I set it up on a chili bar with sour cream, sharp Cheddar, chopped cilantro, avocado, and pepitas. My husband even suggested we try it for brunch with some runny egg.
Seriously, I don’t think I’ve ever given a 10/10 rating on anything…this is a winner!
I’m always on the lookout for a good vegetarian chili recipe. I have tried many over the years and most are not worthy of a repeat. This one had good flavor, if not quite enough heat for our tastes. It also had a different, more interesting texture than most from the quinoa.
I disagree with the headnotes that it is indistinguishable from a beef chili, but the quinoa did give it a different texture than it would have had with beans alone and this made for a better veggie chili in my opinion. I will certainly make this chili again.
Not only did I enjoy the flavor and texture, but it was also easy and not terribly time consuming. It was good for our busy weekend evening, when I wanted a bowl of comfort, but didn’t have the time to leave something simmering on the stove all day. We served and ate it with grated Cheddar, diced avocado, sliced green onions, and chopped cilantro.
I don’t give out many “10s” but this is a good one. I am always on the lookout for a vegetarian recipe that is not easily distinguishable as such.
I was a little concerned at the amount of cinnamon and chocolate in the recipe, afraid that it would be obvious and overshadow the other flavors but it mellowed nicely. Plus, this is a hearty chili, with all the beans and once the quinoa opens up, it’s plenty to carry both the cinnamon and the chocolate, just enough of a hint to the flavors to make you curious.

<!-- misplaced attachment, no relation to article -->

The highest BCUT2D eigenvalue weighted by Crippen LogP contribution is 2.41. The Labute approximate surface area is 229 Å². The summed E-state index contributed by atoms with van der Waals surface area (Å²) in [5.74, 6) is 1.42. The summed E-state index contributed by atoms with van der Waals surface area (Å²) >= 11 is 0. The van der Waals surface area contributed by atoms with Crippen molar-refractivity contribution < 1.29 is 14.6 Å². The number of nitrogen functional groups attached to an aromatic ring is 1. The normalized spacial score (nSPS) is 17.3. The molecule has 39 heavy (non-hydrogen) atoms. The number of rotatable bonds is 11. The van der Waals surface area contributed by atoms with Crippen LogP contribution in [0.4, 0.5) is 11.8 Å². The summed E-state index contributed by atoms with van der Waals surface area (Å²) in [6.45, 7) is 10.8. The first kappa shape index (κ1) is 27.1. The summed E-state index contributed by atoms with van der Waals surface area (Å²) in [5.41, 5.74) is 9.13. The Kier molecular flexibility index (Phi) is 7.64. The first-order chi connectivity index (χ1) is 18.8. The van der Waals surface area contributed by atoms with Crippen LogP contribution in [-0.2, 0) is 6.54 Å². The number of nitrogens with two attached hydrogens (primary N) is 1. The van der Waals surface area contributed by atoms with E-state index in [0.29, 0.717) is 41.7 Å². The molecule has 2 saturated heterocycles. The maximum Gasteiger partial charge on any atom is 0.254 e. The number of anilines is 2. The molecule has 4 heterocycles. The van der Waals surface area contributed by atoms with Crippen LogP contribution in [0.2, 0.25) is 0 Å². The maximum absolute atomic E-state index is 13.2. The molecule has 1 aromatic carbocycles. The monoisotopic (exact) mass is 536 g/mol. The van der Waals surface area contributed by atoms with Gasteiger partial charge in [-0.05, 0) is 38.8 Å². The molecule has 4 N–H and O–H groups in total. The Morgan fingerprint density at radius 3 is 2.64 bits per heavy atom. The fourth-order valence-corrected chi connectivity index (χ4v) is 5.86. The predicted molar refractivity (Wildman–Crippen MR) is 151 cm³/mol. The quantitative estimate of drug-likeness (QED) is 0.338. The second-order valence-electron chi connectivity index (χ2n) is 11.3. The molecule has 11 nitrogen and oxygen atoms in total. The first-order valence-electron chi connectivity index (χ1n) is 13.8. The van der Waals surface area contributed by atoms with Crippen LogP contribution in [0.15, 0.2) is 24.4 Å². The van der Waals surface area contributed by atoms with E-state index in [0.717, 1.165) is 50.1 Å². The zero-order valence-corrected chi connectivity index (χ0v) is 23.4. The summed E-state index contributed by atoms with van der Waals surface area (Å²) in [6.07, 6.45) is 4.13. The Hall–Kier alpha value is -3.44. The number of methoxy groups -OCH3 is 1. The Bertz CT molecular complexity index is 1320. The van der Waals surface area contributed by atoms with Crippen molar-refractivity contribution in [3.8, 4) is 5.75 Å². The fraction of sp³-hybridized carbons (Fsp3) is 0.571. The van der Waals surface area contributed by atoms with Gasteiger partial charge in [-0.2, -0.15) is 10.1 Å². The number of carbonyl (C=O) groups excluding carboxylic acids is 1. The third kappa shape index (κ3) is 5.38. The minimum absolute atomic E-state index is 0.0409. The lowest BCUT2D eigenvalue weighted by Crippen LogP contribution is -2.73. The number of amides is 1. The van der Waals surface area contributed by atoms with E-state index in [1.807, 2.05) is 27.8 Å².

I served 3 with plenty leftover for lunch the next day, which, by the way, was the better time to eat it. As with most soups and stews, giving the flavors time to meld after cooking almost always improves the flavor. I would suggest making this a day ahead.
If you make this recipe, snap a photo and hashtag it #LeitesCulinaria. We'd love to see your creations on Instagram, Facebook, and Twitter.
This quinoa chili was practically indistinguishable from one with meat, producing a hearty and satisfying meal. The flavors blended together beautifully so that no one element overwhelmed any of the others. The cinnamon and chocolate became part of the whole rather than identifiable within it.
I used a 6-quart Dutch oven that was the perfect size for this recipe. The directions were clear and accurate for the most part, but in two places where I followed the directions as written I would adjust next time.
I sautéed the onions for the 4 minutes suggested in the recipe, and while they appeared tender, they were still slightly crunchy in the finished dish. Next time, I would continue to sauté them until soft before adding the spices to eliminate that raw crunchiness.
The quinoa took much longer than expected to become tender, about 45 minutes, and then only when I raised the temperature to medium from its low simmer. This resulted in a slightly thicker chili, a personal preference, as more liquid evaporated at the higher temperature. Both the heat and acidity levels seemed perfect, so I didn’t add either the sriracha or the honey and garnished with a bit of grated cheddar.